Honestly I'm not used to contemplate pictures too long. But this one really caught my attention. It's precisely described in the museum and it was a wonderful experience to find all those details - and some more - on the tapestry.

On the upper floor the museum there are some smaller exhibits: Coats of arms, archaeological finds and smaller pieces of historical importance:
Seal of Würzburg from 1560
Record of ovation of the population of Würzburg towards Bishop Johann II. von Brunn from 20th August 1428
Ceremonial keys of Würzbug
Wooden balls from the 13th or 14th century
Most eye-catching pice on the upper floor is however a diorama of Würzburg in 1525 during the German Peasants' War. It's manufacture took 14 years from 1953 to 1967 and was performed by Georg Achatz and Karl Steinbauer. The scenery is based on drawings by Dr.h.c. Franz Seberich. It's made in 1:500 scale so between 3mm and 6mm whereas closer to 3mm:
Würzburg in 1525. Don't forget to enlarge this picture!
On the homepage of the University of Würzburg there are a couple of additional pictures of this awesome piece and some virtual stuff as well. Although the texts seem to be in German only it's worth a look I thin: Here.

Afterwards we took a guided tour. It covers mostly the external works of the fortress and some interesting buildings like the chappel and the fountain as well. Our guide seemed extremely studied and delivered a lot of interesting background information. Especially the fountain which reaches 104 metres (over 300 yards) through the mountain was a highlight for young and old.
The chappel is bearing parts of the remains of some bishops of Würzburg.
The Principal garden.
A wonderful view over Würzburg.
After the tour we took a well-deserved rest and had lunch at the fortress restaurant. A couple of Nürnberger Würstchen with farmhouse bread and sauerkraut helped to recharge our batteries as well as a glass of local beer. A very tasty pils from a brewery just around the corner. Although we could have spent another our or two at the fortress we then headed to Würzburg city because dear Mrs Monty had a date with her dear friend Anja there.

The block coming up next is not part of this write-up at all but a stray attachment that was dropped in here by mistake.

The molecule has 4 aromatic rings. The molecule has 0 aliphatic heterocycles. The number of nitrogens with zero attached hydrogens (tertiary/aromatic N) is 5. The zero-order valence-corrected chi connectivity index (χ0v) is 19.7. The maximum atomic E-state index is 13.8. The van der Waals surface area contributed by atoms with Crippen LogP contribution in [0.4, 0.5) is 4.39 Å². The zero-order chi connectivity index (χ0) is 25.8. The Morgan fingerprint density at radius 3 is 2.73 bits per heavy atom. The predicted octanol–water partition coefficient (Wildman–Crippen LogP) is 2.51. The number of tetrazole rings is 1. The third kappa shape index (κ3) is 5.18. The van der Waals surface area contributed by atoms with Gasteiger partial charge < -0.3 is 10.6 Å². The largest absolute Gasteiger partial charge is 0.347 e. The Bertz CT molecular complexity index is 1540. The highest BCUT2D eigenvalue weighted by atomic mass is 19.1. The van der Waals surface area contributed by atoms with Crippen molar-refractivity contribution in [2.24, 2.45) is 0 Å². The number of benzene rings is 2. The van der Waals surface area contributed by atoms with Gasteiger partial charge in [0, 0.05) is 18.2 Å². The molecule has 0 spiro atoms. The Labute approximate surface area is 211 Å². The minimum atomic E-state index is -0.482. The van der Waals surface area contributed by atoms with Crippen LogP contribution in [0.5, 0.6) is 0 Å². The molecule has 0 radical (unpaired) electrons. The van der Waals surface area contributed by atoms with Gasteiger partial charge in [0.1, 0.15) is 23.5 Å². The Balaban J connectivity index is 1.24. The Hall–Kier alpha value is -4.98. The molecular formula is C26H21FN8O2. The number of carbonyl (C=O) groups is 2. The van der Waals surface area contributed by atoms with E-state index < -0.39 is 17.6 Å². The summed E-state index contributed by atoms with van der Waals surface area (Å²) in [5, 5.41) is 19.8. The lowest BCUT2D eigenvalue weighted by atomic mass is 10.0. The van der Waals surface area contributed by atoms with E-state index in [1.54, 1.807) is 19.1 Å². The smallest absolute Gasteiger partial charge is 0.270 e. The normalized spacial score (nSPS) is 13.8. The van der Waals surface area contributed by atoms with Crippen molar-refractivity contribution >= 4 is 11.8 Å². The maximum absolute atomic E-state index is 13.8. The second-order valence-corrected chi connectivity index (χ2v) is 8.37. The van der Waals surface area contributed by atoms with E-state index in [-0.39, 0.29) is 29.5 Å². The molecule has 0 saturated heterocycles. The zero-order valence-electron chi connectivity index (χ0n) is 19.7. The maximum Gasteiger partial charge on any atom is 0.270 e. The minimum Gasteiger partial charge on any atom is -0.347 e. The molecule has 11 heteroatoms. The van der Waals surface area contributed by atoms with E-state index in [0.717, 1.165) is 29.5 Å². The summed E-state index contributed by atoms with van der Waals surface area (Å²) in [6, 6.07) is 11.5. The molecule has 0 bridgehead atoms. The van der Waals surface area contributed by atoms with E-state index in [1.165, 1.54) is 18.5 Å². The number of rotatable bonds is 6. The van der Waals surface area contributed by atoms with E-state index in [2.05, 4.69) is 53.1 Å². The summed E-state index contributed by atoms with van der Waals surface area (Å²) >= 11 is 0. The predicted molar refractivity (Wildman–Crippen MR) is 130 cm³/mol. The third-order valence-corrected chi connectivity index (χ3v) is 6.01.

As usual - or at least most of the time - our girls were good as gold. Anna used to toddle through the museum pointing at anything of interest and calling it 'Da!' while her larger sister had a look at most of the exhibits. I'm not sure whether all of them were that interesting for a five year old but from time to time she asked questions like 'How did the workers get out of that deep fountain hole?'. Most of them were fascinatingly deep and a couple of them somehow unpleasant 'What is an executioner?'... 

At least we spent a wonderful day there and I cannot recommend Fortress Marienberg enough for a day trip when near Würzburg!

Now last but not least one of my favourite pictures of the day:
Viktoria taking a short rest in the museum.
During the next days I'll sort out a couple of pictures that I took on my second day trip. My buddy Rick and me visited the Bavarian Army Museum in Ingolstadt and had a look at their current exhibition of Napoleon in Bavaria. I hope you enjoyed this short report and will enjoy the next one as well.


  1. Beautiful pictures but that diorama pic was awesome!

  2. What a beautiful place to visit, stunning scene over Wurzburg.

  3. What a fantastic spot, reminds me a little of when I visited Heidelberg about a decade ago.
    Thanks for sharing Stefan!

  4. Thanks for sharing this. Looks a great place to visit.

  5. Very cool images; I can see why the old Warhammer Fantasy fluff about the fictional Marienberg got its start.

  6. Many thanks, chaps!
    It's indeed a very interesting place to visit. I'm glad that you like my humble report.